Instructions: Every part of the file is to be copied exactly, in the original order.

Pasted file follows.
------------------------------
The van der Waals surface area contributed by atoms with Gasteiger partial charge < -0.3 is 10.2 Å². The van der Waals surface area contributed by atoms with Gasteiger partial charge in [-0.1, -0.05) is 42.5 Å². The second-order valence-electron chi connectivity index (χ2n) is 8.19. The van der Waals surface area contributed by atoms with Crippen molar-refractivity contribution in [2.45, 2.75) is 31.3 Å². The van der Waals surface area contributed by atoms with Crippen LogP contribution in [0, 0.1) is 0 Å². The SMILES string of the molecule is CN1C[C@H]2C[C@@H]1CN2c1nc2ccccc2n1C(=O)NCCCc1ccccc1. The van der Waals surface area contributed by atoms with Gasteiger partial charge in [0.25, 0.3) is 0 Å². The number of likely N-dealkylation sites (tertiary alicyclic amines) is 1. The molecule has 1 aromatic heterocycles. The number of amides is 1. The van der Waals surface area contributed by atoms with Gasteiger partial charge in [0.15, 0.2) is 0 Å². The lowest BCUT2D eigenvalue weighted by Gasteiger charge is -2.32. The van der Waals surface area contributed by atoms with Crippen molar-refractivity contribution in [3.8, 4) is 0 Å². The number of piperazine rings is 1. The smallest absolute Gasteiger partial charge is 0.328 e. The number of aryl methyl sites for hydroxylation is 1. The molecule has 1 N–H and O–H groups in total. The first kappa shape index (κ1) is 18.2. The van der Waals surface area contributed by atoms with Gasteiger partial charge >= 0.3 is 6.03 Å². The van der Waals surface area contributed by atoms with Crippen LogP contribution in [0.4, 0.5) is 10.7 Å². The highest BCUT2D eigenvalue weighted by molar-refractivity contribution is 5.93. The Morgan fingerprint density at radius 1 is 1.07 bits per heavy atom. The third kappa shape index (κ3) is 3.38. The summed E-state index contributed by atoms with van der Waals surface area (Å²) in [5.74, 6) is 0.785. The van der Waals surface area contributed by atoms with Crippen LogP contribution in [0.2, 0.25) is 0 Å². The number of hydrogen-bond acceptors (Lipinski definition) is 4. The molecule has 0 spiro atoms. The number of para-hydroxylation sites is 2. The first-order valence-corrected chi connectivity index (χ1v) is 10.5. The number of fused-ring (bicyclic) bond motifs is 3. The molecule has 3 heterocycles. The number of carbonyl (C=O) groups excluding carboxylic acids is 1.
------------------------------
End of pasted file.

The van der Waals surface area contributed by atoms with Gasteiger partial charge < -0.3 is 10.2 Å². The van der Waals surface area contributed by atoms with Gasteiger partial charge in [-0.1, -0.05) is 42.5 Å². The second-order valence-electron chi connectivity index (χ2n) is 8.19. The van der Waals surface area contributed by atoms with Crippen molar-refractivity contribution in [2.45, 2.75) is 31.3 Å². The van der Waals surface area contributed by atoms with Crippen LogP contribution in [0, 0.1) is 0 Å². The SMILES string of the molecule is CN1C[C@H]2C[C@@H]1CN2c1nc2ccccc2n1C(=O)NCCCc1ccccc1. The van der Waals surface area contributed by atoms with Gasteiger partial charge in [0.25, 0.3) is 0 Å². The number of likely N-dealkylation sites (tertiary alicyclic amines) is 1. The molecule has 1 aromatic heterocycles. The number of amides is 1. The van der Waals surface area contributed by atoms with Gasteiger partial charge in [0.15, 0.2) is 0 Å². The lowest BCUT2D eigenvalue weighted by Gasteiger charge is -2.32. The van der Waals surface area contributed by atoms with Crippen molar-refractivity contribution in [3.8, 4) is 0 Å². The number of piperazine rings is 1. The smallest absolute Gasteiger partial charge is 0.328 e. The number of aryl methyl sites for hydroxylation is 1. The molecule has 1 N–H and O–H groups in total. The first kappa shape index (κ1) is 18.2. The van der Waals surface area contributed by atoms with Gasteiger partial charge >= 0.3 is 6.03 Å². The van der Waals surface area contributed by atoms with Crippen LogP contribution in [0.4, 0.5) is 10.7 Å². The highest BCUT2D eigenvalue weighted by molar-refractivity contribution is 5.93. The Morgan fingerprint density at radius 1 is 1.07 bits per heavy atom. The third kappa shape index (κ3) is 3.38. The summed E-state index contributed by atoms with van der Waals surface area (Å²) in [5.74, 6) is 0.785. The van der Waals surface area contributed by atoms with Crippen LogP contribution in [0.2, 0.25) is 0 Å². The number of hydrogen-bond acceptors (Lipinski definition) is 4. The molecule has 0 spiro atoms. The number of para-hydroxylation sites is 2. The first-order valence-corrected chi connectivity index (χ1v) is 10.5. The number of fused-ring (bicyclic) bond motifs is 3. The molecule has 3 heterocycles. The number of carbonyl (C=O) groups excluding carboxylic acids is 1.